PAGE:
The Star of Hope kicked off a year long centennial celebration with the Houston Ballet tree lighting ceremony attended by Houston Mayor Bill White...
"I love this celebration where we can celebrate great works of art, look forward to a holiday season and remember those in need. There are almost one-thousand men, women and children each day who receive food, clothing and shelter from the Star of Hope. Star of Hope is coming on its 100 anniversary where it's lifted up five million lives of people who just needed a helping hand."
Star of Hope Development Vice President Kathy Tabor says as many as 300 of the people they serve daily may be children. Tabor says the services provided have changed over the 100 year history of the Star of Hope because the homeless have changed.
"It started with outreach to single men and now we take care of women and children. As a matter of fact that's our largest population taking care of women and children. What's stayed the same is our foundation, our Christian belief. We still believe that God is the one that changes lives, has the power to change lives."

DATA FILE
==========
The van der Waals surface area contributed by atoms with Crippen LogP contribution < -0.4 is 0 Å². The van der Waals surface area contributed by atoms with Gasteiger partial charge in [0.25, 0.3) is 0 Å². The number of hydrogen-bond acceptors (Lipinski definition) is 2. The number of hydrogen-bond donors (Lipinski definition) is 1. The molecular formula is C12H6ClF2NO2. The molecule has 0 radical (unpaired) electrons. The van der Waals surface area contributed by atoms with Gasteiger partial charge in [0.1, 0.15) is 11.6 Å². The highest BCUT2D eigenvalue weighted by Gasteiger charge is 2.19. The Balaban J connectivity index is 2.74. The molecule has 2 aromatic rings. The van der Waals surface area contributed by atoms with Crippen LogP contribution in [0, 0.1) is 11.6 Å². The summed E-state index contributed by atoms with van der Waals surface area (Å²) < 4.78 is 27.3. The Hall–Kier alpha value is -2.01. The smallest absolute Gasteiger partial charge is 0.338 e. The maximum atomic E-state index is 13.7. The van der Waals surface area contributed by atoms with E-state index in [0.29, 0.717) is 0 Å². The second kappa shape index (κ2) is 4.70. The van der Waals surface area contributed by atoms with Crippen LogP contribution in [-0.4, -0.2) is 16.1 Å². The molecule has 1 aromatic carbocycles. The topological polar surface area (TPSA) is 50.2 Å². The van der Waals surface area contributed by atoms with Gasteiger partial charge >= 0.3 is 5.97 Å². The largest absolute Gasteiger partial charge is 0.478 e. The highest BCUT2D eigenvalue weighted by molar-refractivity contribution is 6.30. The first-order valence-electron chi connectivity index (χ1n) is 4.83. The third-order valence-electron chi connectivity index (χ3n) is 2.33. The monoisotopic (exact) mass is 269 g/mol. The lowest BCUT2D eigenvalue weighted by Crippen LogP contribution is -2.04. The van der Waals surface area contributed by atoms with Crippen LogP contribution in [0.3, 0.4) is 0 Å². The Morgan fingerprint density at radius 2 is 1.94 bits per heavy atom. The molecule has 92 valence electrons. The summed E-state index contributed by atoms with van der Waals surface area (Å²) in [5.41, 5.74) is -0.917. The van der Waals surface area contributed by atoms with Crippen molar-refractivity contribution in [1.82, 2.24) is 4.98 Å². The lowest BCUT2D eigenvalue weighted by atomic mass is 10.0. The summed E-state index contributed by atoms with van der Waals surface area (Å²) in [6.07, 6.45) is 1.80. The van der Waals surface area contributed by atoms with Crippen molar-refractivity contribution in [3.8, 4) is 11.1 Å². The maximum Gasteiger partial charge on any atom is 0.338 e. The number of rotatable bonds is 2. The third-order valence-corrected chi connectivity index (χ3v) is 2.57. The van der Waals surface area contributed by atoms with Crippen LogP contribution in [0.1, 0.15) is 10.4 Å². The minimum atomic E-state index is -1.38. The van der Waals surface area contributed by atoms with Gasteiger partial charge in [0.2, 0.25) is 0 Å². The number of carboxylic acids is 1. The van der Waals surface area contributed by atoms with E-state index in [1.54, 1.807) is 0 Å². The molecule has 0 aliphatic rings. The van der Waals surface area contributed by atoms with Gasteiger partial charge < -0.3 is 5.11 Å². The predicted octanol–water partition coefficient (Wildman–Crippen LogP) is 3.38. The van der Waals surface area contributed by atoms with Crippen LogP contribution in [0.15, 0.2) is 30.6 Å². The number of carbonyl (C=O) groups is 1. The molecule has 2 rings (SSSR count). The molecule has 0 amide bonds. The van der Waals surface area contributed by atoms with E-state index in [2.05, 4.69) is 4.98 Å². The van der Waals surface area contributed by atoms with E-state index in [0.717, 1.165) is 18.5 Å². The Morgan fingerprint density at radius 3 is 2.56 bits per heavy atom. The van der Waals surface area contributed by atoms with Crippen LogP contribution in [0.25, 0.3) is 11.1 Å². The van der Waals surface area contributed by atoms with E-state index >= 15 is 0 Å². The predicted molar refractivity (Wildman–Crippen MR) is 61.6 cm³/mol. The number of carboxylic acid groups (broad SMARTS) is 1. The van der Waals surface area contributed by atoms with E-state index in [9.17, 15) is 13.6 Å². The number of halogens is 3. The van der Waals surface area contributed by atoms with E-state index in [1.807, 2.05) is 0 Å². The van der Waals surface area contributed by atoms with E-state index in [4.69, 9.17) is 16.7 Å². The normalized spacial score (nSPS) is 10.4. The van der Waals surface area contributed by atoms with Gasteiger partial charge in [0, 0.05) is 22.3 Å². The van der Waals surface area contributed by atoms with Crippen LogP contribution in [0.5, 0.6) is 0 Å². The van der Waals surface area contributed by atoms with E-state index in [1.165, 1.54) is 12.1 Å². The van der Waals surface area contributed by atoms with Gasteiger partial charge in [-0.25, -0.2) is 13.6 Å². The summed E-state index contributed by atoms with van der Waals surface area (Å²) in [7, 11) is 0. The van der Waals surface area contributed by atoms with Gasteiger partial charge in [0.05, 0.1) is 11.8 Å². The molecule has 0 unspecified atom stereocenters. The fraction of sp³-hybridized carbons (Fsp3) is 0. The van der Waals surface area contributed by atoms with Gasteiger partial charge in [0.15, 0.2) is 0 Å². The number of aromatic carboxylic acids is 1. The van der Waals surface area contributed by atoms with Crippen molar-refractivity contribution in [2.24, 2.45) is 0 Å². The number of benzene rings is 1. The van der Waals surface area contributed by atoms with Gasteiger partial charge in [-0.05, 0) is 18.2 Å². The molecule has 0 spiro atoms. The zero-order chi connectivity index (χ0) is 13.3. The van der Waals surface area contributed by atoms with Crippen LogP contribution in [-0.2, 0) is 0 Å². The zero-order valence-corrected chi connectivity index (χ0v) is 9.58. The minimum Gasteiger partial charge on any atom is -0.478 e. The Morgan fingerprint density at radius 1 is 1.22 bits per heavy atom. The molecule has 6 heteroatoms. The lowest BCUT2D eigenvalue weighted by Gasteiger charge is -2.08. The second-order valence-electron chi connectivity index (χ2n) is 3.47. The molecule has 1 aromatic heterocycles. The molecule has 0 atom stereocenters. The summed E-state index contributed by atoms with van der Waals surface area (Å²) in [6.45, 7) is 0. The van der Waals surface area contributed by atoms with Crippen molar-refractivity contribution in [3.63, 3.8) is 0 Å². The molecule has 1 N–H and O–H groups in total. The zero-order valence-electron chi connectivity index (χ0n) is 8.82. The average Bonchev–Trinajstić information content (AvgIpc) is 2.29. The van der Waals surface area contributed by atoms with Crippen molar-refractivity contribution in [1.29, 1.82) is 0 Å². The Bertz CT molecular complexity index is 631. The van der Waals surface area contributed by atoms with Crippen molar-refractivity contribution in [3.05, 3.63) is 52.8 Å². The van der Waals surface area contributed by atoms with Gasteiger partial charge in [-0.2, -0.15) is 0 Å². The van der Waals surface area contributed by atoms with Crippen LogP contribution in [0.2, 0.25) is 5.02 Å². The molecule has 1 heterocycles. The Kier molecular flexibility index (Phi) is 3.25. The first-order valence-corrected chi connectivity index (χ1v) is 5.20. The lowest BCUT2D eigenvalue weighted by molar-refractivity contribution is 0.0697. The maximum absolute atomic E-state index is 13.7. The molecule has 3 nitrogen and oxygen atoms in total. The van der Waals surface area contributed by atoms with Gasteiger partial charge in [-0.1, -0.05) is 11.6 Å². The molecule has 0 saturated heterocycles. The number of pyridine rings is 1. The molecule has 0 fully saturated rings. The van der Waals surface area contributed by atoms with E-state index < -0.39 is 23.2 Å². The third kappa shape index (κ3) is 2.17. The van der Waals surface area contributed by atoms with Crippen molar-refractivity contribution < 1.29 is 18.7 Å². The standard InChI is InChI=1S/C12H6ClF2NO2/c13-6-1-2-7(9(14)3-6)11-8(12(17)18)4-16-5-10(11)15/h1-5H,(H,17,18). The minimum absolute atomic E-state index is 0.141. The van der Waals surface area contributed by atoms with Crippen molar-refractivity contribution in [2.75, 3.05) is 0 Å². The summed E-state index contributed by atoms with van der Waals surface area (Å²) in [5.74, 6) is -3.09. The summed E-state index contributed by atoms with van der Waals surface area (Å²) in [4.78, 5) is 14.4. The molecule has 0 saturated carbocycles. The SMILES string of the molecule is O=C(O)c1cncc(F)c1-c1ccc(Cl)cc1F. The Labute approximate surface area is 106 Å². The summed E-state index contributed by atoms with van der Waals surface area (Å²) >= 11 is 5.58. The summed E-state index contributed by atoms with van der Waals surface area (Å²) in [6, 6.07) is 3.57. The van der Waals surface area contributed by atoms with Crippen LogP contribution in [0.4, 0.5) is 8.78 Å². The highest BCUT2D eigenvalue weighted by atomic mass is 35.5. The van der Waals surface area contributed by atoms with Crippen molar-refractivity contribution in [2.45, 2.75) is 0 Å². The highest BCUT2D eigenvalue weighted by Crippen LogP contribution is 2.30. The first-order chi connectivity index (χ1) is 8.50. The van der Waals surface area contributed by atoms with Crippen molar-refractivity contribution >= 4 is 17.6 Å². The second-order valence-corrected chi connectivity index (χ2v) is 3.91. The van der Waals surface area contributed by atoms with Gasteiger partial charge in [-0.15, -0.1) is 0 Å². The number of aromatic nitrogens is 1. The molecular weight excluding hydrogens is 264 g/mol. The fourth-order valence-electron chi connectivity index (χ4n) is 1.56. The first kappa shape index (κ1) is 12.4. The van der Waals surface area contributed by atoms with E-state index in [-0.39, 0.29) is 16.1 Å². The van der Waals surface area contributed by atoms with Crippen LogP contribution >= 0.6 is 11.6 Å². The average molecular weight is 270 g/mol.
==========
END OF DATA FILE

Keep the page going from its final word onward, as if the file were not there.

The Star of Hope provides a wide range of services from substance abuse programs to computer training.
"We'll help them not think about a survival job where they are getting minimum wage, but a plan, including education, so that they can enough money so they won't return to the situation."
Tabor says two of the biggest challenges for the homeless to stay off the streets once they've gone through Star of Hope services are finding affordable housing and child care.
"Star of Hope in our future plans is looking at purchasing and managing our own apartments so that we can have a place that is safe and provides some child care and some other amenities to give them that extra boost. Because if we send them back to same area they came from, they may end up in the same situation they were before they came."
Tabor says discussion about this idea will be going on during the next year as the group celebrates 100 years of service in Houston. Capella Tucker, Houston Public Radio News.